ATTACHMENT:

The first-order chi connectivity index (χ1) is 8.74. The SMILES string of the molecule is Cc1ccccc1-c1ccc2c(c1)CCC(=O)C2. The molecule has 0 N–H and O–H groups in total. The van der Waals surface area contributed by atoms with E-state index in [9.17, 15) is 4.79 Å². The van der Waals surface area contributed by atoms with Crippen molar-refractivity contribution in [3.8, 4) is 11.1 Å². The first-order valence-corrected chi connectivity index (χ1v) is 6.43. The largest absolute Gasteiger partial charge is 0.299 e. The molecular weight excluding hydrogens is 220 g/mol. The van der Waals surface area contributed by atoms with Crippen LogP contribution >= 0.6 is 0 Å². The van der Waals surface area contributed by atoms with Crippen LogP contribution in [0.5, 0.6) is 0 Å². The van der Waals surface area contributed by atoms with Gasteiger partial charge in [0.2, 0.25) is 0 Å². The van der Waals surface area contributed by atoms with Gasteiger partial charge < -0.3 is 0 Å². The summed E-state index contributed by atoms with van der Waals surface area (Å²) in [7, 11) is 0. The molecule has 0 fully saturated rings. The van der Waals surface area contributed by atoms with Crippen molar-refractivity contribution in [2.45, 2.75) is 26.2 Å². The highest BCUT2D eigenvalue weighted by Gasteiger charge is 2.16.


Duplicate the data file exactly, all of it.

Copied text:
The first-order chi connectivity index (χ1) is 8.74. The SMILES string of the molecule is Cc1ccccc1-c1ccc2c(c1)CCC(=O)C2. The molecule has 0 N–H and O–H groups in total. The van der Waals surface area contributed by atoms with E-state index in [9.17, 15) is 4.79 Å². The van der Waals surface area contributed by atoms with Crippen molar-refractivity contribution in [3.8, 4) is 11.1 Å². The first-order valence-corrected chi connectivity index (χ1v) is 6.43. The largest absolute Gasteiger partial charge is 0.299 e. The molecular weight excluding hydrogens is 220 g/mol. The van der Waals surface area contributed by atoms with Crippen LogP contribution >= 0.6 is 0 Å². The van der Waals surface area contributed by atoms with Crippen LogP contribution in [0.5, 0.6) is 0 Å². The van der Waals surface area contributed by atoms with Gasteiger partial charge in [0.2, 0.25) is 0 Å². The van der Waals surface area contributed by atoms with Gasteiger partial charge < -0.3 is 0 Å². The summed E-state index contributed by atoms with van der Waals surface area (Å²) in [7, 11) is 0. The molecule has 0 fully saturated rings. The van der Waals surface area contributed by atoms with Crippen molar-refractivity contribution in [2.45, 2.75) is 26.2 Å². The highest BCUT2D eigenvalue weighted by Gasteiger charge is 2.16.